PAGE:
How to Find the Best Med Spa Training Courses
In this interview, Kristin Groop (a.k.a. “The Laser Chick”) discusses the importance of on-going med spa training. Kristin helped create curricula for laser estheticians at the Esthetic Advisor Laser Academy.
Due to her expertise in the area, Kristin acts as an expert witness in laser-related lawsuits. Because of that, she’s seen some bizarre cases. Many of the issues in these cases come down to a lack of training. Unfortunately, most states have zero requirements when it comes to providing light-based therapies.
This episode will cover:
- Why device research is the first step towards good med spa training
- What to look for in great med spa training
- Why sales training matters as much as device training
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After getting started in the industry, she left one course feeling like she hadn’t received good information during the entire ten-day period. She knew laser training needed to change. Laser technicians needed good, scientifically-based information from peer-reviewed sources.
Training needed to be more than words; it needed substance. Eventually, this led to her creating her own curriculum and training school. She’s been training since 2005, educating more than 10,000 estheticians around the world on how to use light-based therapies and esthetic procedures.
Device Research is the First Step Towards Good Med Spa Training Course
Med spa directors get excited about purchasing a new machine and want to start training on it right away. But ensuring you are buying the right devices for your med spa is the first step in getting the best training. This process starts with looking at your patient demographics. Your demographics will drive what treatments you can do and who you can work on. That’s because not all laser treatments work well with all skin types. So you need to determine who is coming to your med spa, what they need, and how you can provide it.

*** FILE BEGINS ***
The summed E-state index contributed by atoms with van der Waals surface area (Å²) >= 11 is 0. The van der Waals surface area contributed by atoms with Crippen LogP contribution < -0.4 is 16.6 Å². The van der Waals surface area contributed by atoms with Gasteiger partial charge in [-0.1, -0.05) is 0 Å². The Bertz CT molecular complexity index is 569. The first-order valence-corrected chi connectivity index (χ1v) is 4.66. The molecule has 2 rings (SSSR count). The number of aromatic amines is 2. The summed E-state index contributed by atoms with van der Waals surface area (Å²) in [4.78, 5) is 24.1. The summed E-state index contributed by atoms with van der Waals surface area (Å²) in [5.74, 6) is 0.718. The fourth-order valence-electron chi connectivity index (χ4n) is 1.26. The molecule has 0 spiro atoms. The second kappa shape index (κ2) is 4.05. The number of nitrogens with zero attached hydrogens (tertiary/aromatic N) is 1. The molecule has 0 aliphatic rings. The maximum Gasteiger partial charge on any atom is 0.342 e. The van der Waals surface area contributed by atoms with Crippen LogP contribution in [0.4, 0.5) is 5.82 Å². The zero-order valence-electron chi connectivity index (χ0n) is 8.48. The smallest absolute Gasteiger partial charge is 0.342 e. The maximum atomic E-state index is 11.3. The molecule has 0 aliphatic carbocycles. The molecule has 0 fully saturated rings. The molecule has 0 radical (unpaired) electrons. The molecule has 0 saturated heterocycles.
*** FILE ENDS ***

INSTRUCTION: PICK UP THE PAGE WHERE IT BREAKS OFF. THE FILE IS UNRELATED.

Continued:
Keep in mind that many devices may require you to receive additional training or to register with local governing agencies. The salesperson may neglect to mention this. That means the buyer only finds out about these extra costs afterward. Be sure to check out the local laws on any devices that you want to buy for your med spa so you know what to expect.
The truth is that manufacturers want to sell equipment. They don’t care what medical spas are buying as long as they are paying. This is a quick way to make your med spa business cash poor. You end up investing in equipment that you can’t use effectively. So slow down and do your research on your device before you start researching the training.
How to Find Great Med Spa Training Course:
★ See if the course is money or skill motivated.
A lot of training courses available focus on making a profit instead of actually increasing the student’s skill set. When money is the motivation, eventually estheticians are going to make very big mistakes. A lot of those mistakes come back to a lack of ethical, skill-based training. Research the company and see if they are a certificate mill or if they focus on skill growth.
★ Check out the instructor’s background
It can be difficult to determine the quality of an instructor! If a school has a lot of great marketing, it’s going to make the instructor look good. But you can Google anyone. See if they are actually working in the field in which they are teaching. Medical spas shouldn’t be a “see one, teach one” industry. A lot of trainers only recently learned how to do the procedures themselves before they started training others to do it, too.
★ Look at the student-to-teacher ratio.
Some classes have 15 students or more. In an eight-hour training day, that means each student is only going to get a maximum of 32 minutes of hands-on training time. It’s likely to be a lot less than that. Look for courses that minimize class size to maximize the amount of hands-on time each student receives.
★ Do a tour of the school.
Call before you sign up for a training course and make an appointment to tour their facility. Pay special attention to the cleanliness. If the waxing station is a mess, then there is a good chance the rest of the school will be, too. Get a feel for the school by seeing how instructors and students are interaction and what the general mood is of the place.